In its second-largest acquisition, Amazon buys the company for $970 million.
The retailer is improving efficiency by using a Sealed Air system, says an exec.
For five years multichannel home brewing retailer Northern Brewer posted double-digit growth. As the number of orders grew exponentially, the retailer struggled to keep up, says Jake Keeler, the retailer’s chief operations officer.
With a slew of different brewing kits—including equipment, ingredients and recipes for beer, wine, mead and soda—the retailer used an array of different packing materials to provide cushioning for its products. The variety of different materials took up a significant amount of space in the retailer’s warehouse.
There was little method to what packing materials went with what products, says Keeler. Instead, packers chose the material based on their personal preferences. “We knew we had to make some serious gains in efficiency,” he says.
Enter Sealed Air’s NewAir I.B. Express system, which allows packers to create inflatable cushioning for nearly any sized or shaped package.
To avoid disturbing the retailer’s processes, it tested Sealed Air’s system by removing packing materials from the workstations one at a time and examining how the materials’ absences affected the workflow and quality of the package. Eventually the retailer found that none of its previous materials was necessary.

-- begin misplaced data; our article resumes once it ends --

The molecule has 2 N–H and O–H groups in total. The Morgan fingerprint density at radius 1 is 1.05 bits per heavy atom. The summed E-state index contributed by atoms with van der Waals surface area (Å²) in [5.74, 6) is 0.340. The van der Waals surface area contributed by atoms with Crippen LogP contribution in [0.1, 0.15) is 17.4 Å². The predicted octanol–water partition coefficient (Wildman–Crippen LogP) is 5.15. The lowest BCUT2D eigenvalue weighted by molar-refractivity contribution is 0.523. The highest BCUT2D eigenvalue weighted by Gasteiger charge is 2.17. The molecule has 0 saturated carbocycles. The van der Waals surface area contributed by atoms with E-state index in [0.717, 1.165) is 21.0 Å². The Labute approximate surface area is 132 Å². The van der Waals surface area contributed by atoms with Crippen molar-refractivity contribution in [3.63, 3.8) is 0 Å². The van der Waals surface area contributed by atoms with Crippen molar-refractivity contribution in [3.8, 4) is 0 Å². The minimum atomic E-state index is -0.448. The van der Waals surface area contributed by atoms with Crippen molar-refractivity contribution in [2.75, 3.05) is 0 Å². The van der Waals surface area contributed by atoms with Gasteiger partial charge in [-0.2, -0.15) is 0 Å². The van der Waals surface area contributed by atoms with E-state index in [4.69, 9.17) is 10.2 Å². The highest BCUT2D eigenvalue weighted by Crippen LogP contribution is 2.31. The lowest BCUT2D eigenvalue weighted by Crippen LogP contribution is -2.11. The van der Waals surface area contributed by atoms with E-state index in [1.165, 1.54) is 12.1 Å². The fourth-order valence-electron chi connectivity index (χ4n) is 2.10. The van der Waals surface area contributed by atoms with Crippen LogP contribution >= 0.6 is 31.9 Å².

“The Sealed Air system enabled us to standardize our packing processes,” he says. “It can work in multiple situations; it’s less of a mess to store, and simple to use. It’s also less of a mess for the consumer to dispose of or recycle.”
The system has improved the retailer’s overall efficiency. While the retailer’s orders have grown from an average of 400 per day to about 500, it hasn’t had to add a single new employee. “We’re more efficient,” he says. “It standardizes everything so we don’t have to think about what to use here or there. This eliminates the guesswork.”